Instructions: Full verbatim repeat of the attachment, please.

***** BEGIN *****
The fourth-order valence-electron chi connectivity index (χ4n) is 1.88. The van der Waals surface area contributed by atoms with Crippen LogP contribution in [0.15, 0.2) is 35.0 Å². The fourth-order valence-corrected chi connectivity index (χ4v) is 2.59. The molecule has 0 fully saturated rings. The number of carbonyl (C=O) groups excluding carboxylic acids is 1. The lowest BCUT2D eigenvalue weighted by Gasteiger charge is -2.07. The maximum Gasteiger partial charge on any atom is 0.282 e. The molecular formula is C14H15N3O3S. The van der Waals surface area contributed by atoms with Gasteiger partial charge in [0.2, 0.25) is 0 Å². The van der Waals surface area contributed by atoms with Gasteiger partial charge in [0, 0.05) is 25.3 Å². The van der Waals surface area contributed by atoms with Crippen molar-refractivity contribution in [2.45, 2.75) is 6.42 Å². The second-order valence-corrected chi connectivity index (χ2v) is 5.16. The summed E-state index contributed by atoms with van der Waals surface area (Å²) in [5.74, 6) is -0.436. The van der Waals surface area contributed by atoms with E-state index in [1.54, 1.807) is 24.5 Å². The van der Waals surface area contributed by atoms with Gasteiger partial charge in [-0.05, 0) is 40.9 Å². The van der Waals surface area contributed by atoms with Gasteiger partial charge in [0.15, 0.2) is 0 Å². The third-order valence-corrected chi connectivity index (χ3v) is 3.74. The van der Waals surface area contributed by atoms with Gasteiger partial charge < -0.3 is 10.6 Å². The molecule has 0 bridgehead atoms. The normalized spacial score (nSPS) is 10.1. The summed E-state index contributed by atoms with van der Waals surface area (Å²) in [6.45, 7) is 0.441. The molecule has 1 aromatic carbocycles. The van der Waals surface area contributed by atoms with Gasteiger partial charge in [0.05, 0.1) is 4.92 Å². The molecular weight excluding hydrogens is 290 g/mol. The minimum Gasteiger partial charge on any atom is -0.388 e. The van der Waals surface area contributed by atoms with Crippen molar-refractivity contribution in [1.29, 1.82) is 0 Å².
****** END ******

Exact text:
The fourth-order valence-electron chi connectivity index (χ4n) is 1.88. The van der Waals surface area contributed by atoms with Crippen LogP contribution in [0.15, 0.2) is 35.0 Å². The fourth-order valence-corrected chi connectivity index (χ4v) is 2.59. The molecule has 0 fully saturated rings. The number of carbonyl (C=O) groups excluding carboxylic acids is 1. The lowest BCUT2D eigenvalue weighted by Gasteiger charge is -2.07. The maximum Gasteiger partial charge on any atom is 0.282 e. The molecular formula is C14H15N3O3S. The van der Waals surface area contributed by atoms with Gasteiger partial charge in [0.2, 0.25) is 0 Å². The van der Waals surface area contributed by atoms with Gasteiger partial charge in [0, 0.05) is 25.3 Å². The van der Waals surface area contributed by atoms with Crippen molar-refractivity contribution in [2.45, 2.75) is 6.42 Å². The second-order valence-corrected chi connectivity index (χ2v) is 5.16. The summed E-state index contributed by atoms with van der Waals surface area (Å²) in [5.74, 6) is -0.436. The van der Waals surface area contributed by atoms with E-state index in [1.54, 1.807) is 24.5 Å². The van der Waals surface area contributed by atoms with Gasteiger partial charge in [-0.05, 0) is 40.9 Å². The van der Waals surface area contributed by atoms with Gasteiger partial charge in [0.15, 0.2) is 0 Å². The third-order valence-corrected chi connectivity index (χ3v) is 3.74. The van der Waals surface area contributed by atoms with Gasteiger partial charge < -0.3 is 10.6 Å². The molecule has 0 bridgehead atoms. The normalized spacial score (nSPS) is 10.1. The summed E-state index contributed by atoms with van der Waals surface area (Å²) in [6.45, 7) is 0.441. The molecule has 1 aromatic carbocycles. The van der Waals surface area contributed by atoms with Gasteiger partial charge in [0.05, 0.1) is 4.92 Å². The molecular weight excluding hydrogens is 290 g/mol. The minimum Gasteiger partial charge on any atom is -0.388 e. The van der Waals surface area contributed by atoms with Crippen molar-refractivity contribution in [1.29, 1.82) is 0 Å².